Unsurprisingly, teens are still reporting the same low level of familiarity with 529 plans in 2015 (14 percent) – comparable to the levels in 2013 and 2014.

“With the cost of college tuition continually increasing, families can best help themselves by creating a college savings strategy as early as possible. Private College 529 Plan is the only pre-paid tuition plan sponsored by private colleges. It allows families to potentially save thousands of dollars by paying today’s prices for tomorrow’s education,” Farmer said.

Divergence of Views: How to Pick a School

When it comes to selecting a college, teens and parents offered differing views of how to make this significant life decision.

Teens said they were most interested in the success schools’ graduates had finding employment (36 percent), followed by cost (24 percent) and institutions’ reputations (19 percent).

Parents, on the other hand, rated cost and institutional reputation even at 30 percent, with employment success being slightly less important (26 percent).

Other Key Differences

Almost all teens (94 percent) say they expect to be personally responsible for paying some portion of their college expenses. Interestingly, only 79 percent of parents expect their children to pay some portion of costs.

Teens also have higher expectations concerning the amount they anticipate paying with an average amount of $8,800 a year, compared with parents’ expectation that their child will contribute up $5,100 a year.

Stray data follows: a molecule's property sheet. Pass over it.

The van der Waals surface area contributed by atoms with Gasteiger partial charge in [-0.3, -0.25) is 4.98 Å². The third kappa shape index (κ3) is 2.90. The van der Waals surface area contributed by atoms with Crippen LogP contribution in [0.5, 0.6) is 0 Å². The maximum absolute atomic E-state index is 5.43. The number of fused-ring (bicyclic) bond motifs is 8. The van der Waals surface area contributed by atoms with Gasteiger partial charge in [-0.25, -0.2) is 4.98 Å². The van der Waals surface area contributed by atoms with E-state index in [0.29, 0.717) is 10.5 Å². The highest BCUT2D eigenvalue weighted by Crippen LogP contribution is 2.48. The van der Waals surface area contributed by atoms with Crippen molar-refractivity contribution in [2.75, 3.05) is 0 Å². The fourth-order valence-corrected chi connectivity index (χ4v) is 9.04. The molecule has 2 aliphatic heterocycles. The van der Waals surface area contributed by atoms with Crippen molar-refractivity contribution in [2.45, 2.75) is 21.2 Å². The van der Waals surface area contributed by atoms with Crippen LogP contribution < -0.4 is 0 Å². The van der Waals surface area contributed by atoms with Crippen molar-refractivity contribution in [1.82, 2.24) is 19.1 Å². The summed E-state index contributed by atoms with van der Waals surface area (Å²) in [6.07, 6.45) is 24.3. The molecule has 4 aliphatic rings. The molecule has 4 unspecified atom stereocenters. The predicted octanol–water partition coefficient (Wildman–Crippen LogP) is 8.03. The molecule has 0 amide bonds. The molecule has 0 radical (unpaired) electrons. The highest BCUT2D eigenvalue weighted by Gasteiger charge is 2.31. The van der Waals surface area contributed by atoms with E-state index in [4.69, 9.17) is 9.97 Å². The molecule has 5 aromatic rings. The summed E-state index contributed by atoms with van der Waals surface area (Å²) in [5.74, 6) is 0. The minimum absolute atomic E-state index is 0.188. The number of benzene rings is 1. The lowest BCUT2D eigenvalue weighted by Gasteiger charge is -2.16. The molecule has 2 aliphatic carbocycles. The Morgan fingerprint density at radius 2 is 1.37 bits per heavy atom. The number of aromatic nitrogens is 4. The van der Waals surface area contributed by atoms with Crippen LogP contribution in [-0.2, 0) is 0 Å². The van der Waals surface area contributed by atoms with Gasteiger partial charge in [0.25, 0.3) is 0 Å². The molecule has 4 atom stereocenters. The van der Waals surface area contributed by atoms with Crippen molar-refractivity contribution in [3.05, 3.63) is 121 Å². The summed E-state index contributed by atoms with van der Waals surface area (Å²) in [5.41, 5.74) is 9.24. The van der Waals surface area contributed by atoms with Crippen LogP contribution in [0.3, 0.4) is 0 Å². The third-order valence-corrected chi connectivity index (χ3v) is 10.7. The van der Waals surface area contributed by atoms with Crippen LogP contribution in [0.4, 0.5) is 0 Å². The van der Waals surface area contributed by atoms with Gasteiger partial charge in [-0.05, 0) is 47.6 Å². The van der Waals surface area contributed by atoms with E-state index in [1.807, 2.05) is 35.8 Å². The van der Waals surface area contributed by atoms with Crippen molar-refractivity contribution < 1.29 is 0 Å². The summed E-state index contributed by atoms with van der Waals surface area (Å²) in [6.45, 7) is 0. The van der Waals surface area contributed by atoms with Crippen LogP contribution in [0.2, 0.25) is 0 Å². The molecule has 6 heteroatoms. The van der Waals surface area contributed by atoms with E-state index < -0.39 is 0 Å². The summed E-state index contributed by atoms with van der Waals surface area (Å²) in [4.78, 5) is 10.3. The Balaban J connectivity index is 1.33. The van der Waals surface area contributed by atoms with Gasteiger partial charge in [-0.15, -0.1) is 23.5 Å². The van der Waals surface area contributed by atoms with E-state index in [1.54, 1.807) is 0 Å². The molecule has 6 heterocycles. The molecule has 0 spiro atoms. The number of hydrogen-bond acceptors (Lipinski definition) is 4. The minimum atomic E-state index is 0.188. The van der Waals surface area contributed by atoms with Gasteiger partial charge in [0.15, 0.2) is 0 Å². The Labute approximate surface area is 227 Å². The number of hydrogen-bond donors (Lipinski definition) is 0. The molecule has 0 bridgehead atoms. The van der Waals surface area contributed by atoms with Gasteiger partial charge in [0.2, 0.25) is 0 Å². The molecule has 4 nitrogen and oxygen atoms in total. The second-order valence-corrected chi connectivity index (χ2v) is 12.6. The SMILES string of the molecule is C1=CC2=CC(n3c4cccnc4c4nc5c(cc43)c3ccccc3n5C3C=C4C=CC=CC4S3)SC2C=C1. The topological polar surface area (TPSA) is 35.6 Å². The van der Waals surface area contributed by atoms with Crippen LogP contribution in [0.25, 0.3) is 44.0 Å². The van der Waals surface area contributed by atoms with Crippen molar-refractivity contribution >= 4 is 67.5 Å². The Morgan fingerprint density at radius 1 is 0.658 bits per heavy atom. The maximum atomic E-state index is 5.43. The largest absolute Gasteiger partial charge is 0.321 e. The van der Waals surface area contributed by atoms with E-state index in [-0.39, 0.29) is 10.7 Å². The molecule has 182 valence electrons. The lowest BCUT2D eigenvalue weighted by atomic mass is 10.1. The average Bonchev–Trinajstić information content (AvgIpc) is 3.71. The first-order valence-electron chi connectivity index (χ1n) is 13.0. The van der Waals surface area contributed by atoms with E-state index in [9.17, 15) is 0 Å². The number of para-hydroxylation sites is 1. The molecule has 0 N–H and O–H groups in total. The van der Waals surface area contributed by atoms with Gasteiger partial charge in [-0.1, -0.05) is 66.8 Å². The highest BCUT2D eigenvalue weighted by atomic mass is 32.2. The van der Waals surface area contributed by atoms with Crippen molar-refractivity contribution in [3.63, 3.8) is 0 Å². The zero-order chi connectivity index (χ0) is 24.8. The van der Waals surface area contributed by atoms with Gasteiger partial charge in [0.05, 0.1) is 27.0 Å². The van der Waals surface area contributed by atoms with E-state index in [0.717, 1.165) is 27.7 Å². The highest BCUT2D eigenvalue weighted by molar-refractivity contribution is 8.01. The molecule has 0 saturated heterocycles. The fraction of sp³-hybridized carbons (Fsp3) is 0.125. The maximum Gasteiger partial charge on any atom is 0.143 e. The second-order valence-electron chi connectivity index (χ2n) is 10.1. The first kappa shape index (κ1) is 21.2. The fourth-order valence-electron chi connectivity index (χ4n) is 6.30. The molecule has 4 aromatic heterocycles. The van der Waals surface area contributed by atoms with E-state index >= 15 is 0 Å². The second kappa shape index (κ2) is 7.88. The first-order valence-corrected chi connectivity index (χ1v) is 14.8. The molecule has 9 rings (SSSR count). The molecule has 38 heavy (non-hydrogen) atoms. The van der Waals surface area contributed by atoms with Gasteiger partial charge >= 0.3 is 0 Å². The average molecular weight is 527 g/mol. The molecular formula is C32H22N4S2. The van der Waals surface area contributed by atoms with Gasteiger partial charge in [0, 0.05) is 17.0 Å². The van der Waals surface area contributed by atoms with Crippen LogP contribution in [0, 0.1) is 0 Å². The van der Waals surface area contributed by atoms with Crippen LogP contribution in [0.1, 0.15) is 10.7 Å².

Seven in ten teens (70 percent) say they are either very or somewhat involved in the planning process, compared to the fewer than half of parents (46 percent) who say their child is involved in the college planning and saving process.

“When students and parents aren’t both involved in planning for college, the results can be unfortunate: students borrowing more or parents raiding their retirement money to pay for college,” Farmer commented.

Private College 529 Plan provides a wealth of information to help families plan for college at The Plan offers teens and their families an alternative that takes the risk of rising tuition costs out of the college savings planning equation by offering a guaranteed way to save on the future cost of a higher education. Private College 529 account owners lock in today’s tuition rates at any of the more than 275 participating schools and secure the option that they may be redeemed for up to 30 years. Tuition bought on or before June 30, 2015, will be at current rates, before new college tuition rates go into effect on July 1.